General manager Doug Armstrong is being interviewed about the St. Louis Blues’ impressive 10-2-1 start, and it takes more than nine minutes for superstar Vladimir Tarasenko’s name to enter the conversation.

That’s the simplest explanation for the Blues’ early success.

The Blues’ list of players performing at an elite level is so long now that it is impossible to say who has been most important to the start. Is it defenseman Alex Pietrangelo, playing like a Norris Trophy defenseman? How about goalie Jake Allen who has stopped 85 of the last 90 shots he has faced going into Thursday’s game at home against Philadelphia? It could still be Tarasenko who remains a monstrous force with 14 points in 13 games.

Many would say it’s forward Jaden Schwartz, currently third in the NHL scoring race with 17 points in 13 games.

“We are not surprised that he’s producing at this level,” Armstrong told USA TODAY Sports. “He is just starting to enter the prime of his career.”

Schwartz, 25, was a 55-point scorer last season. It looks as if he’s figured out how to make all of his skills work together this season.

“We are going to see this level for a while,” Armstrong said.

Armstrong said Schwartz reminds him of former NHL player Jere Lehtinen “because he just does everything well.”

“He’s a guy that (coach) Mike Yeo feels comfortable in any situation,” Armstrong said. “(Schwartz) is a guy you can put with any player to get them going or keep them going."

The Blues’ depth is central to the team’s masterful all-around play. They rank second in goals-against average (2.31) and third in goals-scored per game (3.31).

Pietrangelo (13 points in 13 games) leads one of the NHL’s best defensive corps. Even with highly respected Jay Bouwmeester on the injury list, the Blues’ defense has been exceptional.

“When we had Kevin Shattenkirk, he assumed the place on the right side on the first power play unit,” Armstrong said. “Now (Pietrangelo) is on the first power play and the first penalty killing, and he’s taken huge advantage of that opportunity.”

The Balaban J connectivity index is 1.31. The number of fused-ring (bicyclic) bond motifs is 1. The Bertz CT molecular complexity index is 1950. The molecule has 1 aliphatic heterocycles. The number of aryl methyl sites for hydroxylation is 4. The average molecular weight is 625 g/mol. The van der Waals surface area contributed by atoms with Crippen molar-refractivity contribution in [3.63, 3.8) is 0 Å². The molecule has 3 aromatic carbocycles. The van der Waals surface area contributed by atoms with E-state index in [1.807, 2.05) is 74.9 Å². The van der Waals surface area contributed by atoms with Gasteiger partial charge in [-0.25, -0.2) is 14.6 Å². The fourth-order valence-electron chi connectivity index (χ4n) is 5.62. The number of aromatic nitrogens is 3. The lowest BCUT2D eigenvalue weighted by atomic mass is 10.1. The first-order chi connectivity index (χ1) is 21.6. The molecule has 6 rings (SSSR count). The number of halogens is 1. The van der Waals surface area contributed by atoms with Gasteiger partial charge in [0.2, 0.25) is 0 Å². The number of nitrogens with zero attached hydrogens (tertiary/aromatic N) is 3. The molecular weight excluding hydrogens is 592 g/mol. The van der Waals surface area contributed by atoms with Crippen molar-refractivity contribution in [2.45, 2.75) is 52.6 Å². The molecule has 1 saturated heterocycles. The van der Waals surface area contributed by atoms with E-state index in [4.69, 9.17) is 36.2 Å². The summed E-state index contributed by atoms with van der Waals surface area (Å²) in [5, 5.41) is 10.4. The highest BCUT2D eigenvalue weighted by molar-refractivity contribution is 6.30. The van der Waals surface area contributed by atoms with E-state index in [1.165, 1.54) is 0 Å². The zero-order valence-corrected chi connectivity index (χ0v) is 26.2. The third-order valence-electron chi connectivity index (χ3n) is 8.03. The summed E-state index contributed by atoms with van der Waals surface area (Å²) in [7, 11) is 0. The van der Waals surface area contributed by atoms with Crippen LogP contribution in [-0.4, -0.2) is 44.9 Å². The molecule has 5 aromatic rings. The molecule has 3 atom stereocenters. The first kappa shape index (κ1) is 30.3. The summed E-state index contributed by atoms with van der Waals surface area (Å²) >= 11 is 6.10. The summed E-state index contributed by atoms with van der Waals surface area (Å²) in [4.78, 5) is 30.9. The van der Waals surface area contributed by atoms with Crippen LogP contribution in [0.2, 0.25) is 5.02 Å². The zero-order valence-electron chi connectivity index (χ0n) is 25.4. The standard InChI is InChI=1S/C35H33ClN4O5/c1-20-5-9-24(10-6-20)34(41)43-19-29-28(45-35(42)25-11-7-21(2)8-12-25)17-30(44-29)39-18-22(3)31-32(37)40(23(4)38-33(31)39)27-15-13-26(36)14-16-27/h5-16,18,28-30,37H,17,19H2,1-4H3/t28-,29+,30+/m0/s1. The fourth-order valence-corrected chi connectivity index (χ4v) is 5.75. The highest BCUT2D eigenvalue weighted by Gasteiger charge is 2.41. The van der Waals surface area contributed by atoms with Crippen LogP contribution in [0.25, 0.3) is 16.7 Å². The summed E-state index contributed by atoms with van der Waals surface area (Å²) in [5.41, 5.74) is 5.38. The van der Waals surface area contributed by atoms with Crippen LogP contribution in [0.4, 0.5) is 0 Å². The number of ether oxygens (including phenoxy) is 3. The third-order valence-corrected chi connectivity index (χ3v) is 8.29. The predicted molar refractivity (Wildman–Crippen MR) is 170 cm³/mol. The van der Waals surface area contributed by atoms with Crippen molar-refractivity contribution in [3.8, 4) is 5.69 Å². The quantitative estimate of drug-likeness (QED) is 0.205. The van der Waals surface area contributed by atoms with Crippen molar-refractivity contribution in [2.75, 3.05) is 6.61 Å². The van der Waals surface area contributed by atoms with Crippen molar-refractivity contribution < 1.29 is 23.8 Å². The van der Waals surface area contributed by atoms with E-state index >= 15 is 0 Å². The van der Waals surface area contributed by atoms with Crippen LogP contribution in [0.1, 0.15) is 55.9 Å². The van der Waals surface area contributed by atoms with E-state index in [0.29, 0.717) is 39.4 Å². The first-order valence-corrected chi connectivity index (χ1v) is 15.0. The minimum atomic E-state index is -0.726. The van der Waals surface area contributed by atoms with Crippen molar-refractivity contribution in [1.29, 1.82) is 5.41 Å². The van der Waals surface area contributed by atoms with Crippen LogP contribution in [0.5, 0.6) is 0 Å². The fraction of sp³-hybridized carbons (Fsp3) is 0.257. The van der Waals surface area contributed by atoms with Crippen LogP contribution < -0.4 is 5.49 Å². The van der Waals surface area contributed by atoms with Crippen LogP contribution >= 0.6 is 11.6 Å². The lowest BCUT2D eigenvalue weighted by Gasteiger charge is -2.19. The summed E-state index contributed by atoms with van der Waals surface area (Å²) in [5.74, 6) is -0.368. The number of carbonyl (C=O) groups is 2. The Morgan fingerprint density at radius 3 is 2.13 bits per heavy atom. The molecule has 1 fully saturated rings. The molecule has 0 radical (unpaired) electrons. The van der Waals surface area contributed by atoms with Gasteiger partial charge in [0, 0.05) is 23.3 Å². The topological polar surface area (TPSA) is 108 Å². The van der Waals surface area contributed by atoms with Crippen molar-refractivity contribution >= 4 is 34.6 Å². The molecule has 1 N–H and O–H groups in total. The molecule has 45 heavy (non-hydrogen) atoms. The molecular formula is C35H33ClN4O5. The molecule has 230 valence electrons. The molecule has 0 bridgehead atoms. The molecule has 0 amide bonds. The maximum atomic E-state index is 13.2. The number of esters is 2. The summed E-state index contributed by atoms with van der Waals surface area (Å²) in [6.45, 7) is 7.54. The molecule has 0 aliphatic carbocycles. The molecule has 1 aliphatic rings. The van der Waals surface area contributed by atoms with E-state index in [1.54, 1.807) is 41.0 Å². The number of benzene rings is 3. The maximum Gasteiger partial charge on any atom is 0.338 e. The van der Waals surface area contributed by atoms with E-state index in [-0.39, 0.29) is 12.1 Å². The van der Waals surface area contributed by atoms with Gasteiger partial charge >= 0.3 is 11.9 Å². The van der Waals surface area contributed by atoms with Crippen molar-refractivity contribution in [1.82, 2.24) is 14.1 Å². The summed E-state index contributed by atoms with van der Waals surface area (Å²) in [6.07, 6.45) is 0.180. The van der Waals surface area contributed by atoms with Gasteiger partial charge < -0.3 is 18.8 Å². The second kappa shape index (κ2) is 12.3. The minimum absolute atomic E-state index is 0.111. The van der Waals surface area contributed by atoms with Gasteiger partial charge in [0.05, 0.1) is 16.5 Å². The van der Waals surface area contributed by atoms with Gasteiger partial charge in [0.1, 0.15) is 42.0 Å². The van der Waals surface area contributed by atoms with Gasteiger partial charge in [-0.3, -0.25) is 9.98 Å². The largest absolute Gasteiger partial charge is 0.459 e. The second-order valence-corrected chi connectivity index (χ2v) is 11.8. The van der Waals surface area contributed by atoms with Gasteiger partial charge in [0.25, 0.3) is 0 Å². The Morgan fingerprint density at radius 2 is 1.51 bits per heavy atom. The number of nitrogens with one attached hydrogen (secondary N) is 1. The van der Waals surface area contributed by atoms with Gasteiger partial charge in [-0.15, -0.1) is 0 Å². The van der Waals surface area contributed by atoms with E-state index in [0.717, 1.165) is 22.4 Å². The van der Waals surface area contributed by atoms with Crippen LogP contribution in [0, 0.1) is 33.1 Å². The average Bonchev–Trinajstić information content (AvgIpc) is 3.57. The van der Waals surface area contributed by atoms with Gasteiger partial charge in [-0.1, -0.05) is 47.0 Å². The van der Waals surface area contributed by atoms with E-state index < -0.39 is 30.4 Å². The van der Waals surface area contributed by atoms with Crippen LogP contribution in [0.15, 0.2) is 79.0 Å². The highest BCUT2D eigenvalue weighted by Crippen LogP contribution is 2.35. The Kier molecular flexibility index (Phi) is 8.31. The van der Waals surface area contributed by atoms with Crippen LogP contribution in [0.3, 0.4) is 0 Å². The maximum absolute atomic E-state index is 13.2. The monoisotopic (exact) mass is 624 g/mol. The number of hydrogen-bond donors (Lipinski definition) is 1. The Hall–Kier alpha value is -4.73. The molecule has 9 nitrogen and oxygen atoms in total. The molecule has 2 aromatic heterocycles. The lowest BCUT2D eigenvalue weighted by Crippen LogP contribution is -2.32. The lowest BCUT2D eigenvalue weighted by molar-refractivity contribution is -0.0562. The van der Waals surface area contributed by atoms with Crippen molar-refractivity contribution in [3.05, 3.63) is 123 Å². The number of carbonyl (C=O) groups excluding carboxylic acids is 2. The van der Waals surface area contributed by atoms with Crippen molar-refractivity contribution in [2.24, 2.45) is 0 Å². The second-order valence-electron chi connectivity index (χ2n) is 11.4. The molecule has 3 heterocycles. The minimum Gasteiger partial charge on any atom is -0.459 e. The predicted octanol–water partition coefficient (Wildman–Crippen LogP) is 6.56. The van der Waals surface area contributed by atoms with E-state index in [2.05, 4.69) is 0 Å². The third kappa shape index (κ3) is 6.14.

The Blues’ stellar play is a continuation of their weighty performance last season after Mike Yeo replaced Ken Hitchcock behind the bench Feb. 1. Since then, the Blues are 32-10-3. No NHL team has owned a better record since Yeo gained command of the Blues.

Oct 25, 2017; St. Louis, MO, USA; St. Louis Blues head coach Mike Yeo watches the action during the third period against the Calgary Flames at Scottrade Center. Mandatory Credit: Scott Kane-USA TODAY Sports

“The time-tested (theory) that everyone is better at their second job than they were the first time around is true,” Armstrong said. “As a manager, I know I felt much more comfortable managing in my second job and I know Mike feels the same way.”

Yeo’s first NHL head coaching job was with the Minnesota Wild (2011-16), and he didn’t have the same success he has known in St. Louis.

“You learn through your first job, and you learn on the job,” Armstrong said. “He’s putting the things he had positive success with into play. He’s a good communicator, and there’s a trust with his players. He is a generational coach. He knows what makes this age group tick. He’s got a good mind for the game.”

Armstrong appreciates that Yeo is willing to learn even from his assistants. He supported the decision to bring in former NHL head coach Larry Robinson as an assistant. “He wanted strong people around him,” Armstrong said.

While Tarasenko may be sharing the spotlight, his game is just as impactful, if not more so, according to Armstrong.

“I see a different player shift-to-shift,” Armstrong said. “It seems like he has three really solid bodychecks every game.”

Armstrong said Tarasenko aspires to be a complete player. “It’s not just the bodychecking,” Armstrong said. “It’s the understanding of his leadership (role). You can always talk a good game, but he’s doing all of the things away from the puck. His frustration level is almost non-existent now. You see that with all the great players. They battle through to be complete players and he’s there now.”